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What keeps me awake at night: the ever-increasing demands have pushed me to resign

One food technology teacher on the straw that broke the camel's back

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One food technology teacher on the straw that broke the camel's back

As a teacher, there are a multitude of things that keep me awake at night: the never-ending pile of marking that must also go through peer- or self-assessment, followed by more feedback, pupil improvements and my marks again. The constant pressure to ensure all pupils make expected progress and beyond – no longer is the pupil responsible, instead we are.

The straw that broke the camel’s back occurred just over two months ago when I was asked if I could now also start recording my interventions during practical sessions.

I teach food technology. Now alongside lessons of 1 hour and 15 minutes plus clearing the room and ensuring it is ready for the next class (with no break), supporting leavers to make progress with verbal intervention, self-assessment of skills and steps to make progress recorded by pupils with my comment added when marking, and photographic evidence of products, I was also being asked to record what I said! No, was my answer. If despite all this you can't see the progress and all the evidence recorded, I am not providing any more.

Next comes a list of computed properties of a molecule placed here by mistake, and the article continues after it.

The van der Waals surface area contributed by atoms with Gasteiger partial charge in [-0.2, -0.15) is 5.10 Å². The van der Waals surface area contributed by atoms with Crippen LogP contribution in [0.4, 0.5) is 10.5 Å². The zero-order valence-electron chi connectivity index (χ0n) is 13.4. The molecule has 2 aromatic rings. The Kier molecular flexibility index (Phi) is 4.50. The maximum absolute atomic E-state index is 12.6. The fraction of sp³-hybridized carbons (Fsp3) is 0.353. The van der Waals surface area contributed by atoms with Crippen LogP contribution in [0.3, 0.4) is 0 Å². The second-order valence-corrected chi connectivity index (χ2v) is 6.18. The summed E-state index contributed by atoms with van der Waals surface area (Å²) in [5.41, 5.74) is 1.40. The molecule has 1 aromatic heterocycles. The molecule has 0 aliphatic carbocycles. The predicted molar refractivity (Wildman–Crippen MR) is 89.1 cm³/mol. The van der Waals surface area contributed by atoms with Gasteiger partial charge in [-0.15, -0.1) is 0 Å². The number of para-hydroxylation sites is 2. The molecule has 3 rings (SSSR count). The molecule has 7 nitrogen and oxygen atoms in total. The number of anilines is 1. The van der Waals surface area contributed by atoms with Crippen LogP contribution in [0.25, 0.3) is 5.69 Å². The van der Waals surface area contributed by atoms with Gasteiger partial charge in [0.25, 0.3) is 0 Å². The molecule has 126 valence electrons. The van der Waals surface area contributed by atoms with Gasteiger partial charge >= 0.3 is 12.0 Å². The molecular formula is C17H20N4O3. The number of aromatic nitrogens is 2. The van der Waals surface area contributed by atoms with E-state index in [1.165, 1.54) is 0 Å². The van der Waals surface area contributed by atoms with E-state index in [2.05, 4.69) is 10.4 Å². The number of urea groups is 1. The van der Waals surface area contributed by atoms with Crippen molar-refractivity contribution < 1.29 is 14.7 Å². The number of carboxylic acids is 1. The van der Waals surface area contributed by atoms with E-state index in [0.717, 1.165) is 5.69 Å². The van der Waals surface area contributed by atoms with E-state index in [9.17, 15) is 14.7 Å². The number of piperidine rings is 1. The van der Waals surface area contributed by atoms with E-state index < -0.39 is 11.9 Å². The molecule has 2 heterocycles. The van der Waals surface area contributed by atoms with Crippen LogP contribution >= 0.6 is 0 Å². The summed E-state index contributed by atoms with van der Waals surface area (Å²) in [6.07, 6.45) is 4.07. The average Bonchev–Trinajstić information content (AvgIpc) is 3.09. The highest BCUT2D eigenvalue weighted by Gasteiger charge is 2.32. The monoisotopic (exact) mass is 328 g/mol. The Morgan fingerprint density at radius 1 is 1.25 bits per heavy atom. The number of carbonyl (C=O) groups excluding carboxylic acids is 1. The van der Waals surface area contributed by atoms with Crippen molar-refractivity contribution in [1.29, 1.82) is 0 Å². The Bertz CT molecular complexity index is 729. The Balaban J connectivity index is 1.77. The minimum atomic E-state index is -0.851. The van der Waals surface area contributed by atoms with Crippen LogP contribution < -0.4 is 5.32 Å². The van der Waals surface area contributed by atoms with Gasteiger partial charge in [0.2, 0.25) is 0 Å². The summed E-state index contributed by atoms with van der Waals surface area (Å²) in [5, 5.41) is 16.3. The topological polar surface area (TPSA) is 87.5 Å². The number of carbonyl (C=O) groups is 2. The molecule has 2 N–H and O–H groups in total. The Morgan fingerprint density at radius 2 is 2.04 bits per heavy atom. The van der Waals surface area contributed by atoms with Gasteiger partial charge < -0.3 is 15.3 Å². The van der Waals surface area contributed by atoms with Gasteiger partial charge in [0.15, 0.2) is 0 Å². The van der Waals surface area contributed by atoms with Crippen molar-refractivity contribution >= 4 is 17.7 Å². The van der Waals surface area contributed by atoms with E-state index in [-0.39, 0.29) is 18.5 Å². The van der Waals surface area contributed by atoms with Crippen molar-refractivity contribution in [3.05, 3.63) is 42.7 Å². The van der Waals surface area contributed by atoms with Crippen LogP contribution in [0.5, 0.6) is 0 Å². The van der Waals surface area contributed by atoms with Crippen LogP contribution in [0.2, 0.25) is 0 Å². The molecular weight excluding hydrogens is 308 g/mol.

Outstanding is not enough

My results at an outstanding school are above target (in the top 10 per cent nationally), the highest residuals in the school. We are judged again and again as outstanding but it is never enough. Despite my and the school’s successes, this last request was a step too far.

So after 32 years as a food technology teacher, I finish at Easter.

I think pupils deserve the best, but not totally at the expense of my sanity and work-life balance. I earn less than the minimum wage for the hours I work.

What has happened to our education system? It is being destroyed.

The writer wishes to remain anonymous

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